8. One of the highlights of the official opening session of the Summit was the presentation of the Sir Seretse Khama SADC Medal to the former President of South Africa, Mr Nelson Mandela. In his response, Mr Mandela said he accepted the medal with humility, knowing that this gesture is made on behalf of the people of the region. He paid tribute to Sir Seretse Khama, who is renowned for the manner in which he put the dignity and well being of his people above all considerations. He thanked SADC Heads of State for having afforded him the rare opportunity to lead the organisation, and expressed his satisfaction at the progress being made in the further integration of the region.
9. The official opening of the Summit also witnessed the announcement of the winners of the 2000 Regional Secondary Schools Essay Competition, whose theme was HIV/AIDS. The first prize was awarded to Sibanesizwe Malunga of Zimbabwe; the second prize to Yohane Kadalinga of Malawi, and the third to Ashveen Kutowaroo of Mauritius.
10. On the political situation, The Summit expressed satisfaction that the SADC region generally continues to enjoy political stability and to deepen the culture of democracy, good governance and respect for human rights. This is reflected, among others, in the holding of general elections in Botswana, Mozambique, Namibia, and Zimbabwe since the 1999 Summit. The Summit congratulated Presidents Festus Mogae, Joachim Chissano, Sam Nujoma and Robert Mugabe for their victory at the polls. The Summit looked forward to the successful holding of general elections in Tanzania later this year, and in Lesotho, Mauritius and Zambia during 2001.
11. The Summit issued a statement on the Zimbabwe Democracy Act 2000 urging the United States congress to reconsider its policy towards Zimbabwe, and withdraw the Act before it passes into law.
12. In spite of these positive developments, the Summit expressed its concern at the armed conflicts, which continue to be experienced in some SADC member states, notably Angola and the DRC. In these countries, many people have been displaced as a result of war, and have become refugees both in their own countries and in neighbouring states.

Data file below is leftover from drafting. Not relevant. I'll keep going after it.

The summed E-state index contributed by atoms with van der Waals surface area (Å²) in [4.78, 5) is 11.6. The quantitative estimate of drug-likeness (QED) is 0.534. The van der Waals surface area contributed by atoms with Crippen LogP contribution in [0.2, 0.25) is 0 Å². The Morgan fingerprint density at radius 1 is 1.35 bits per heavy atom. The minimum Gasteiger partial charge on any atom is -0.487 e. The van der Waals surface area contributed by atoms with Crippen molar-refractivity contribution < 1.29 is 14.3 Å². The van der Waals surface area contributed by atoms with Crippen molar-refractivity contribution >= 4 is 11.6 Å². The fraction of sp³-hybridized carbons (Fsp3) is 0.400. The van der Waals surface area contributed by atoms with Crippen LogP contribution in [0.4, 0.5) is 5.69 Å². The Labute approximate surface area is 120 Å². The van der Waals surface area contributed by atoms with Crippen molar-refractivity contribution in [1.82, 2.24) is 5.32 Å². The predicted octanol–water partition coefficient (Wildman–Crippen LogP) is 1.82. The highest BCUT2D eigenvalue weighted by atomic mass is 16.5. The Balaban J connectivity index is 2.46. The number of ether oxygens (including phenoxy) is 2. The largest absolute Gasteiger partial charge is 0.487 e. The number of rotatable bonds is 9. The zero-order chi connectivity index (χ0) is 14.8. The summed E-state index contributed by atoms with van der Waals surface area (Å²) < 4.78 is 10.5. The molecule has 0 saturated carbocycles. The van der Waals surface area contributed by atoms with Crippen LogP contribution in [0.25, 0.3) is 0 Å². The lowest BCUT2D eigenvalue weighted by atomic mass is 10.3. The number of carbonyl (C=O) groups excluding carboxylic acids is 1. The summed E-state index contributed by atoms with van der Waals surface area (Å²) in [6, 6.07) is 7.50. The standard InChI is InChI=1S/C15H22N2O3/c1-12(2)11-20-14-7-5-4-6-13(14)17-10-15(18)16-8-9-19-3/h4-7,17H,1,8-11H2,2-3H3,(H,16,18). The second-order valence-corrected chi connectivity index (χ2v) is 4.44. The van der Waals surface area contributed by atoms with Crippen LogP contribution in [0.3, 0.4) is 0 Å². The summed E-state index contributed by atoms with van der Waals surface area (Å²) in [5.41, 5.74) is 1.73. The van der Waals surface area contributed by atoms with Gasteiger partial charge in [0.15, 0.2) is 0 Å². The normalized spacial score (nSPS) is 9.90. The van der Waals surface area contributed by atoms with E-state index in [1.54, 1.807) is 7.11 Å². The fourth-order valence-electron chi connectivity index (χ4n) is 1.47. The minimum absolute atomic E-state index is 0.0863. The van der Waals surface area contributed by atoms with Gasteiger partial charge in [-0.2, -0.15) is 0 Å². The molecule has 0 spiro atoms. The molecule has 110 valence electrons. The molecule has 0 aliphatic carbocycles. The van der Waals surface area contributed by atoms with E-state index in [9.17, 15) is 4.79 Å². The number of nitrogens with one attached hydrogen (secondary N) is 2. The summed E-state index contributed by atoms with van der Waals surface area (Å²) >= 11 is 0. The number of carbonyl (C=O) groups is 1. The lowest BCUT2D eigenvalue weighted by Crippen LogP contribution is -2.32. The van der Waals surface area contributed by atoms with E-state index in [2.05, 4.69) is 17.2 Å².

13. On Angola, the Summit noted the positive steps being taken by the government to stabilise the situation in the country, and that the absence of peace in Angola is a result of the non fulfilment of the Lusaka Protocol by Jonas Savimbi and UNITA. The Summit expressed concern at Savimbi's armed and criminal actions against the civilian population and the destruction of social and economic infrastructure.
14. The Summit expressed its support and solidarity with the government of Angola in its efforts to establish lasting peace in the light of the Lusaka Protocol. It emphasised the need for the strict observance of the sanctions imposed on UNITA by various UN Security Council Resolutions 864/93; 1127/97; 1173/98 and 1295/2000, as well as the OAU and SADC resolutions on Angola. The Summit appealed to the international community to continue providing humanitarian assistance to the displaced people of Angola.
15. The Summit observed that the DRC peace process is still on track despite a number of setbacks. The Political Committee for the Implementation of the Cease-fire in the DRC, which was set up as part of the Lusaka Agreement, has been meeting regularly to evaluate progress. The Summit expressed concern that resource constraints continue to pose a serious impediment to the speedy discharge of the responsibilities of the Joint Military Commission.
16. The Summit appealed to the international community to step up its support to the Joint Military Commission in order for the latter to undertake its work effectively. The Summit further called on all the Congolese to honour their obligations under the Lusaka Agreement, by giving full support to the process of internal dialogue under the facilitation of Sir Ketumile Masire. The need for the speedy deployment of UN Peace Keepers was emphasised.